True Happiness Isn’t About Being Happy All The Time
Lowri Dowthwaite, 12 Jan 18
       

hilalabdullah/Shutterstock.com

Over the past two decades, the positive psychology movement has brightened up psychological research with its science of happiness, human potential and flourishing. It argues that psychologists should not only investigate mental illness but also what makes life worth living.

The founding father of positive psychology, Martin Seligman, describes happiness as experiencing frequent positive emotions, such as joy, excitement and contentment, combined with deeper feelings of meaning and purpose. It implies a positive mindset in the present and an optimistic outlook for the future. Importantly, happiness experts have argued that happiness is not a stable, unchangeable trait but something flexible that we can work on and ultimately strive towards.

I have been running happiness workshops for the last four years based on the evidence from the above field of psychology. The workshops are fun and I have earned a reputation as “Mrs Happy”, but the last thing I would want anyone to believe is that I am happy all the time. Striving for a happy life is one thing, but striving to be happy all the time is unrealistic.

Recent research indicates that psychological flexibility is the key to greater happiness and well-being. For example, being open to emotional experiences and the ability to tolerate periods of discomfort can allow us to move towards a richer, more meaningful existence.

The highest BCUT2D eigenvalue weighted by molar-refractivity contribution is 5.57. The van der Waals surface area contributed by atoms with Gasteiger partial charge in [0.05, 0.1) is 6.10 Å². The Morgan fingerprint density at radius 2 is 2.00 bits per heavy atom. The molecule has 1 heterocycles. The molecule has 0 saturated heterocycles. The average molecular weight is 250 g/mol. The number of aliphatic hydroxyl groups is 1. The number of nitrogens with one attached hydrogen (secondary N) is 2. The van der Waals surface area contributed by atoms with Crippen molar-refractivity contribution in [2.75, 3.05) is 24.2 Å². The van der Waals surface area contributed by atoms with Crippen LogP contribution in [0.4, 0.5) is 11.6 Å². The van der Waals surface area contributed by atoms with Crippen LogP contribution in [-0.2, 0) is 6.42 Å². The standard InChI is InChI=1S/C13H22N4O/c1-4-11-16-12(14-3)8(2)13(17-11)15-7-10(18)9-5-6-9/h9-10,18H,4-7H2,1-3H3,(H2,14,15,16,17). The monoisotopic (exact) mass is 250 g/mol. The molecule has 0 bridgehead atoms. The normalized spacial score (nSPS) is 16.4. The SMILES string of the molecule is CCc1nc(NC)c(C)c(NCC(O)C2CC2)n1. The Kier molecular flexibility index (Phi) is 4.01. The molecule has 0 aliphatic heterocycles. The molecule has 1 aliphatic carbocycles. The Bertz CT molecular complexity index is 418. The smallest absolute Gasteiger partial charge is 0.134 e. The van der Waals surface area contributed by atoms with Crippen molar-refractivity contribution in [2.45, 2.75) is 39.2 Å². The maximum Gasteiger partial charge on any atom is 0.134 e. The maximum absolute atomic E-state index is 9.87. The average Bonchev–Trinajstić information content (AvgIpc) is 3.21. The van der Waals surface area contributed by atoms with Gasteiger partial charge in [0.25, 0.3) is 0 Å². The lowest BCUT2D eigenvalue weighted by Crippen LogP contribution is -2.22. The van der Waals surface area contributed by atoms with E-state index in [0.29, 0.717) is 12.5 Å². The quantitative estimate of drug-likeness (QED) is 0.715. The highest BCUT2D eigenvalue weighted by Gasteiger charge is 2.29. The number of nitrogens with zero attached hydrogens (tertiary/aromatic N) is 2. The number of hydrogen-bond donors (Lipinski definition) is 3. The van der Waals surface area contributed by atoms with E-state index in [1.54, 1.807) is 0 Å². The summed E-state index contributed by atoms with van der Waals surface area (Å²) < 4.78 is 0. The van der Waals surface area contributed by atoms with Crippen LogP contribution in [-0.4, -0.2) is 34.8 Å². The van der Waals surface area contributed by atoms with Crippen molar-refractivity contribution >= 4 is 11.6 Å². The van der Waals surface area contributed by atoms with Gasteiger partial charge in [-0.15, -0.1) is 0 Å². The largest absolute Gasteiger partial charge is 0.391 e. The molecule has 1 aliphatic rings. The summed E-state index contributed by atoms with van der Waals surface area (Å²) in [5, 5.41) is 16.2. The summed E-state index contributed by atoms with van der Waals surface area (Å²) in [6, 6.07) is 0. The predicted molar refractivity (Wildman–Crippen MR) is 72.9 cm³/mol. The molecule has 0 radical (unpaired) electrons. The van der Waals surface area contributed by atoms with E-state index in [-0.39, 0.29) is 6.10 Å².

Studies have demonstrated that the way we respond to the circumstances of our lives has more influence on our happiness than the events themselves. Experiencing stress, sadness and anxiety in the short term doesn’t mean we can’t be happy in the long term.

The science of happiness.

Two paths to happiness

Philosophically speaking there are two paths to feeling happy, the hedonistic and the eudaimonic. Hedonists take the view that in order to live a happy life we must maximise pleasure and avoid pain. This view is about satisfying human appetites and desires, but it is often short lived.

In contrast, the eudaimonic approach takes the long view. It argues that we should live authentically and for the greater good. We should pursue meaning and potential through kindness, justice, honesty and courage.

If we see happiness in the hedonistic sense, then we have to continue to seek out new pleasures and experiences in order to “top up” our happiness. We will also try to minimise unpleasant and painful feelings in order to keep our mood high.

If we take the eudaimonic approach, however, we strive for meaning, using our strengths to contribute to something greater than ourselves. This may involve unpleasant experiences and emotions at times, but often leads to deeper levels of joy and contentment. So leading a happy life is not about avoiding hard times; it is about being able to respond to adversity in a way that allows you to grow from the experience.

Some people pursue hedonism as a path to happiness. Nicolas Poussin/Wikimedia Commons

Growing from adversity

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